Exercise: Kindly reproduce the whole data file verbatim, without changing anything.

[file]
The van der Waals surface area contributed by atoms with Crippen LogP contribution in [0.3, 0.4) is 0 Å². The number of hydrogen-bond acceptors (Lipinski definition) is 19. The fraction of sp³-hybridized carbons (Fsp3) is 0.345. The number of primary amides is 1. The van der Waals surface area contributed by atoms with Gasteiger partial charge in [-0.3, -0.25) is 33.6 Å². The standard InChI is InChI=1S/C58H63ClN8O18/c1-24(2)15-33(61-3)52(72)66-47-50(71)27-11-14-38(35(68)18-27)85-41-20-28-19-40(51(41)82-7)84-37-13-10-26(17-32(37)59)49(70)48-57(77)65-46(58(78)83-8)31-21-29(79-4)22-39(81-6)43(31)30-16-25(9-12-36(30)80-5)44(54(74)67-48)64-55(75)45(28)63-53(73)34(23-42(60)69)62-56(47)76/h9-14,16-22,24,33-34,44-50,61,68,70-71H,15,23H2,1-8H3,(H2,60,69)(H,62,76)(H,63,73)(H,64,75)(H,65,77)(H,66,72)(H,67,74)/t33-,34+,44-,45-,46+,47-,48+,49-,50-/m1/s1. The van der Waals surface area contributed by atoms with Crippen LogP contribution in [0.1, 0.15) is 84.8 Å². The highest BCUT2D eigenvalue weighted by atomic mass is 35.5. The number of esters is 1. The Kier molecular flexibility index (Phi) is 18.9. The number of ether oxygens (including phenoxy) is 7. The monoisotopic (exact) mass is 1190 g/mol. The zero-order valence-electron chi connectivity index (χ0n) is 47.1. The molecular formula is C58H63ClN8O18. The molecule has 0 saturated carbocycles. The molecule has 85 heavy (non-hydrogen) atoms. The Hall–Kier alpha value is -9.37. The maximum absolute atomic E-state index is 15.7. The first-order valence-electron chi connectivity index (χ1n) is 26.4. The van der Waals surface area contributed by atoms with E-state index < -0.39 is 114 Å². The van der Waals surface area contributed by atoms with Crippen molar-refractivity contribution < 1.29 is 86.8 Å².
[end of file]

The van der Waals surface area contributed by atoms with Crippen LogP contribution in [0.3, 0.4) is 0 Å². The number of hydrogen-bond acceptors (Lipinski definition) is 19. The fraction of sp³-hybridized carbons (Fsp3) is 0.345. The number of primary amides is 1. The van der Waals surface area contributed by atoms with Gasteiger partial charge in [-0.3, -0.25) is 33.6 Å². The standard InChI is InChI=1S/C58H63ClN8O18/c1-24(2)15-33(61-3)52(72)66-47-50(71)27-11-14-38(35(68)18-27)85-41-20-28-19-40(51(41)82-7)84-37-13-10-26(17-32(37)59)49(70)48-57(77)65-46(58(78)83-8)31-21-29(79-4)22-39(81-6)43(31)30-16-25(9-12-36(30)80-5)44(54(74)67-48)64-55(75)45(28)63-53(73)34(23-42(60)69)62-56(47)76/h9-14,16-22,24,33-34,44-50,61,68,70-71H,15,23H2,1-8H3,(H2,60,69)(H,62,76)(H,63,73)(H,64,75)(H,65,77)(H,66,72)(H,67,74)/t33-,34+,44-,45-,46+,47-,48+,49-,50-/m1/s1. The van der Waals surface area contributed by atoms with Crippen LogP contribution in [0.1, 0.15) is 84.8 Å². The highest BCUT2D eigenvalue weighted by atomic mass is 35.5. The number of esters is 1. The Kier molecular flexibility index (Phi) is 18.9. The number of ether oxygens (including phenoxy) is 7. The monoisotopic (exact) mass is 1190 g/mol. The zero-order valence-electron chi connectivity index (χ0n) is 47.1. The molecular formula is C58H63ClN8O18. The molecule has 0 saturated carbocycles. The molecule has 85 heavy (non-hydrogen) atoms. The Hall–Kier alpha value is -9.37. The maximum absolute atomic E-state index is 15.7. The first-order valence-electron chi connectivity index (χ1n) is 26.4. The van der Waals surface area contributed by atoms with E-state index < -0.39 is 114 Å². The van der Waals surface area contributed by atoms with Crippen molar-refractivity contribution < 1.29 is 86.8 Å².